for i := 2; i <= 99; i++ {
    if isPrime(i) {
        primes = append(primes, i)
        } else {
        composites = append(composites, i)
    }
}

As we have previously discussed loops to exhaustion 😊, there is nothing new to see here.

tmpl := template.Must(template.ParseFiles("index.html"))
data := struct {
    Primes     []int
    Composites []int
    }{
    primes,
    composites,
    }
    err := tmpl.Execute(w, data)
    if err != nil {
       fmt.Println(err)
    }
}

The line ”template.Must(template.ParseFiles(“index.html”))” parses the template file “index,html” and provides a pointer to a new template object. If there is an error processing the template file, the “Must” function panics; for example, if the file “index.html” is missing.  The “data” variable is a struct with two fields: “Primes”, the slice of prime numbers, and “Composites”, the slice of composite numbers. Finally, the “tmpl.Execute(w, data)” line creates an HTML page by referencing a template file called “index.html”, which contains placeholders for the prime and composite number slices.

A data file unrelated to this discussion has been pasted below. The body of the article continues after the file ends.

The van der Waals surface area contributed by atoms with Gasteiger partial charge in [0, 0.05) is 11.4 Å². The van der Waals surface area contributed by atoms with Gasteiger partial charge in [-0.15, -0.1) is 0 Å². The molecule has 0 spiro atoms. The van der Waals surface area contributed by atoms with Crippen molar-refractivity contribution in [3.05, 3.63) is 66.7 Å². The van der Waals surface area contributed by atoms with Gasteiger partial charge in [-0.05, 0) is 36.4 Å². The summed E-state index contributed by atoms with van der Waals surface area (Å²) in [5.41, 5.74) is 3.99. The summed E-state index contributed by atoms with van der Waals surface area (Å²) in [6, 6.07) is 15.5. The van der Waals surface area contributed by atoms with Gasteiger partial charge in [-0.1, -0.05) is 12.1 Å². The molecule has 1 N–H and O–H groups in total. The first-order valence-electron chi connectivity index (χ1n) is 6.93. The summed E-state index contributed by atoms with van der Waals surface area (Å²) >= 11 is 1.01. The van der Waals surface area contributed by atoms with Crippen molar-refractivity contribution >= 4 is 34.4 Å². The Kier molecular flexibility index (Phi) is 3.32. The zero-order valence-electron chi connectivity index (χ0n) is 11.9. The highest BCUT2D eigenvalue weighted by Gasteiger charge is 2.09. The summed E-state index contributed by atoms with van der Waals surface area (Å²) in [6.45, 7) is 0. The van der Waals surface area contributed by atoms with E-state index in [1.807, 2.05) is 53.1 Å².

func isPrime(n int) bool {
    if n <= 1 {
       return false
    }
    for i := 2; i <= int(math.Sqrt(float64(n))); i++ {
        if n%i == 0 {
            return false
        }
    }
    return true
}

The “isPrime(n int) bool” function determines whether or not a given integer is prime by iterating through all numbers from 2 to the square root of n and determining whether or not any of them divide “n” evenly.

One thing further thing to note is that we mentioned “index.html”, this is a web page template file the is needed to display our result in a web browser.  As this is a discussion on GoLang, I do not intend to discuss this file.  It surfices to say that the file is needed to prevent a panic in the golang program.